The January concert was a triumph! Singing–and the favorites of our faithful listeners–was a joy. We will be posting pictures and accounts of the concert in the coming week or so, but in the meantime, Xtra West did a video feature on the event:
Aliqua is having a full length holiday show at the Vogue on Sunday, Dec 12th, at 7:30pm and OiH members are eligible for a special rate on tickets. Instead of $35, any member of a choir can get tickets for $25 each.
For more info: firstname.lastname@example.org or call 604 809 3746 (Contact them soon… this is a limited time offer!)
The choir also has a link with some free song downloads:
Carolling for a Cause:
F*ck Cancer invites singers to the Art Gallery for some carolling on December 16th; they’ve written some “revamped” carols that are all about early detection. They say:
It should be a really fun event, and we’d absolutely love “Out in Harmony” to be a part of it! We’re planning on having some media, bloggers, influencers etc in attendance to capture the moment, and it would be fantastic to have you…
Let me know if you’d like a sample of some of our song lyrics, but basically we’re just going to rally together for an hour or two and belt out some acapella christmas carols with “early detection” lyrics. We’re excited to hit the streets and hopefully inspire a few people to stay on top of their regular cancer screenings : ) You can check out our Facebook invite (sample lyrics are at the bottom of the thread!)
This is Myriam’s first year in a choir since high school and she is very excited to be singing with Out in Harmony! Myriam teaches grade 4/5 at Hastings Elementary Community School. She is also a member of PEN (Pride Education Network), which advocates for an inclusive, respectful environment for all students, staff and families, regardless of their actual or perceived sexual orientation and/or gender identity, within all B.C. educational institutions, through the development of concrete supports, policies, resources and actions. She also travels around the province and gives workshops for teachers on anti-transphobia/homophobia education.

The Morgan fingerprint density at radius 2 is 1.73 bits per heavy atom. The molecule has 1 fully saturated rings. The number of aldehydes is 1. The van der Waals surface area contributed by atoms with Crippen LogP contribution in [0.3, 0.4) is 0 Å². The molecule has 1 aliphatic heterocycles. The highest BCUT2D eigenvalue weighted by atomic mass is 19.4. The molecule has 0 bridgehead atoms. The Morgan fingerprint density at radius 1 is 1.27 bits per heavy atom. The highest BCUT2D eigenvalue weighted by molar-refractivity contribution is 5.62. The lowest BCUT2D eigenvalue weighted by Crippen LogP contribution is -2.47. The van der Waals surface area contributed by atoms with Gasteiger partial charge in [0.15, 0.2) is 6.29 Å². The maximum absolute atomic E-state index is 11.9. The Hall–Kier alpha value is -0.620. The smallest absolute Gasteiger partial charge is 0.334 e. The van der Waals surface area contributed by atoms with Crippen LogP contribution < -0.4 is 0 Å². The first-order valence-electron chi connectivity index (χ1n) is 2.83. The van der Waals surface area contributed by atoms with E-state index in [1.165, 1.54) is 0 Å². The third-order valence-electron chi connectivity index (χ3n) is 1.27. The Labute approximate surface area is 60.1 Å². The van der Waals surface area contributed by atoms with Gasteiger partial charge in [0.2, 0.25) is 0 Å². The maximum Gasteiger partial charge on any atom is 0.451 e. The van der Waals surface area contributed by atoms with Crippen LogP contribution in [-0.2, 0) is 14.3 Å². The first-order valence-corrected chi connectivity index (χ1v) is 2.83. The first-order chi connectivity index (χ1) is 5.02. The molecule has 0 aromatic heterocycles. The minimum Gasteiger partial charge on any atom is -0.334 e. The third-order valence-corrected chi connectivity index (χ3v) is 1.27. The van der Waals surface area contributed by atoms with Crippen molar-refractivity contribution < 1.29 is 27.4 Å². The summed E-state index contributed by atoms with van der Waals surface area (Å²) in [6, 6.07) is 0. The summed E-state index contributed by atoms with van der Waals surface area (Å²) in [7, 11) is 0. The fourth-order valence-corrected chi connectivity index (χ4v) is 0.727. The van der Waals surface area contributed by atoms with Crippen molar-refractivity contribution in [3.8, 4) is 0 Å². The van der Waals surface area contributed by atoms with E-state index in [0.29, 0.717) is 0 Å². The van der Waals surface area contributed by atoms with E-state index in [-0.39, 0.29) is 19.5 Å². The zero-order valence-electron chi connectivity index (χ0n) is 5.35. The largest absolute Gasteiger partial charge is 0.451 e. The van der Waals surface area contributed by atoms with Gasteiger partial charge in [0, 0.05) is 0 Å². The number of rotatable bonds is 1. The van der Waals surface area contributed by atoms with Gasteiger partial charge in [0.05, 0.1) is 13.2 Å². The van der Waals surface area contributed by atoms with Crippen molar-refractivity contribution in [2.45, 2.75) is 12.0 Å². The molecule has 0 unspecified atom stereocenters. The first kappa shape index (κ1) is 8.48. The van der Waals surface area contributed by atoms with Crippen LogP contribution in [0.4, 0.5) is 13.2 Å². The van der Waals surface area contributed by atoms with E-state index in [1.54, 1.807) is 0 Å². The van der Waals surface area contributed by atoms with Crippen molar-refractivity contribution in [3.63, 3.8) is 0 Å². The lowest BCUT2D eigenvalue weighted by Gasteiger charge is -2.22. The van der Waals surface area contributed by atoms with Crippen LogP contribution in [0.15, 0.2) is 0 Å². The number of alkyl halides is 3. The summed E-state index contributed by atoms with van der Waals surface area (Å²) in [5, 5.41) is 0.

During her spare time she likes being outside, gardening or walking her friend Tuk. She also enjoys discovering new vegetarian dishes, reading a good book and knitting. Myriam plays the piano and music has always played a big role in her life. She is thrilled to have found a choir as wonderful as Out in Harmony!
Lauryn began singing like an angel when she was just a toddler. Growing up on the East Coast, where music was an important part of daily life, she was frequently in demand with requests to do renditions of “The Bluenose Sails Once Again.” Later, she joined choirs in school and church, and carried over her love of singing to her migration to Toronto, where she was a member of Singing Out! and a women’s choir.
Upon moving to the West Coast, Lauryn promptly joined the VLGC, now Out in Harmony, and sings her heart out at practices and concerts. Lauryn works in communications and fundraising and has brought soome of those skills to her position as a new OIH Board member.
Here are answers to some of the questions we’ve been asked. Don’t see the answer here? Ask away!
When and where do you rehearse?
Every Tuesday from September to mid-June, 7:30 – 9:30 at St. Margaret’s Cedar Cottage Anglican Church, 1530 E. 22nd Avenue (at Dumfries, near the corner of Kingsway and Knight), Vancouver. We usually have a weekend retreat once per term.
Do I have to be gay to sing with you?
We welcome people of all genders, orientations, and levels of ability who want to sing together in community.
Is there an audition?
No! You will never be asked to sing alone, unless you decide you want to try a solo. (Though if you would like some advice on which part to sing, the director would be happy to spend a few minutes with you at the piano.)
Do I have to be able to read music?
No! We have a number of members who sing with us very successfully who don’t read music at all.
Do you use rehearsal tapes?
Not at this time. If this is a tool that works for you, you’re welcome to record rehearsals and practice with that.
Do I have to memorize the music?
It makes for a better concert experience if you have your music memorized, so we encourage you to try, but you can use music during concerts if you need it.
Do you only accept new members in September?
No, feel free to drop by any time! We have our major concerts in January and June. If you join right before a concert, you and the director will decide together whether you’re ready to perform, but you’re still welcome to come on Tuesdays and sing!
What if I need to miss a rehearsal?
We understand that we all have lives outside of choir, and sometimes that means missing a rehearsal. If you aren’t going to be there on a Tuesday, or for some other scheduled choir event, we ask that you let your section leader know. If you need to miss several rehearsals, we’d still like to have you come on Tuesdays and sing with us, and you and the director can decide together whether you’ll be ready to sing in the concert.
What if I need to miss an outreach performance or retreat?